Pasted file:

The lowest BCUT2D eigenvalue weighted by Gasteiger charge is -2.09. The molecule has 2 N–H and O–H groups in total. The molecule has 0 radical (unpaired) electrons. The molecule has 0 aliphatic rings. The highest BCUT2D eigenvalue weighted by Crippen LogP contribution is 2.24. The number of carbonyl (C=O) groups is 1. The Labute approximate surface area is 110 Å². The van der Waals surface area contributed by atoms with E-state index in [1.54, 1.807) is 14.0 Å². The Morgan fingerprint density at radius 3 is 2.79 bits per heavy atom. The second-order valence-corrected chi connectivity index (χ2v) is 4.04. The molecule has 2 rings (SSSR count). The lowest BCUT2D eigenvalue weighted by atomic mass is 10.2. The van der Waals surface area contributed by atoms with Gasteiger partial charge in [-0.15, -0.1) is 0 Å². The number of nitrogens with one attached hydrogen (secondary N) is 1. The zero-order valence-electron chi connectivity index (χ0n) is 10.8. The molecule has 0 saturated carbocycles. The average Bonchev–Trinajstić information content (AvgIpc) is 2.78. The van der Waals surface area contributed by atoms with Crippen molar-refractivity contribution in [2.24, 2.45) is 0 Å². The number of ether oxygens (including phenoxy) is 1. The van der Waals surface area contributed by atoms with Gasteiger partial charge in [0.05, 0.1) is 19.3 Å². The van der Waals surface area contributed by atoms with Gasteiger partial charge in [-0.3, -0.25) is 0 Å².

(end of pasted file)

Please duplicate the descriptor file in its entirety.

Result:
The lowest BCUT2D eigenvalue weighted by Gasteiger charge is -2.09. The molecule has 2 N–H and O–H groups in total. The molecule has 0 radical (unpaired) electrons. The molecule has 0 aliphatic rings. The highest BCUT2D eigenvalue weighted by Crippen LogP contribution is 2.24. The number of carbonyl (C=O) groups is 1. The Labute approximate surface area is 110 Å². The van der Waals surface area contributed by atoms with E-state index in [1.54, 1.807) is 14.0 Å². The Morgan fingerprint density at radius 3 is 2.79 bits per heavy atom. The second-order valence-corrected chi connectivity index (χ2v) is 4.04. The molecule has 2 rings (SSSR count). The lowest BCUT2D eigenvalue weighted by atomic mass is 10.2. The van der Waals surface area contributed by atoms with Gasteiger partial charge in [-0.15, -0.1) is 0 Å². The number of nitrogens with one attached hydrogen (secondary N) is 1. The zero-order valence-electron chi connectivity index (χ0n) is 10.8. The molecule has 0 saturated carbocycles. The average Bonchev–Trinajstić information content (AvgIpc) is 2.78. The van der Waals surface area contributed by atoms with Crippen molar-refractivity contribution in [2.24, 2.45) is 0 Å². The number of ether oxygens (including phenoxy) is 1. The van der Waals surface area contributed by atoms with Gasteiger partial charge in [0.05, 0.1) is 19.3 Å². The van der Waals surface area contributed by atoms with Gasteiger partial charge in [-0.3, -0.25) is 0 Å².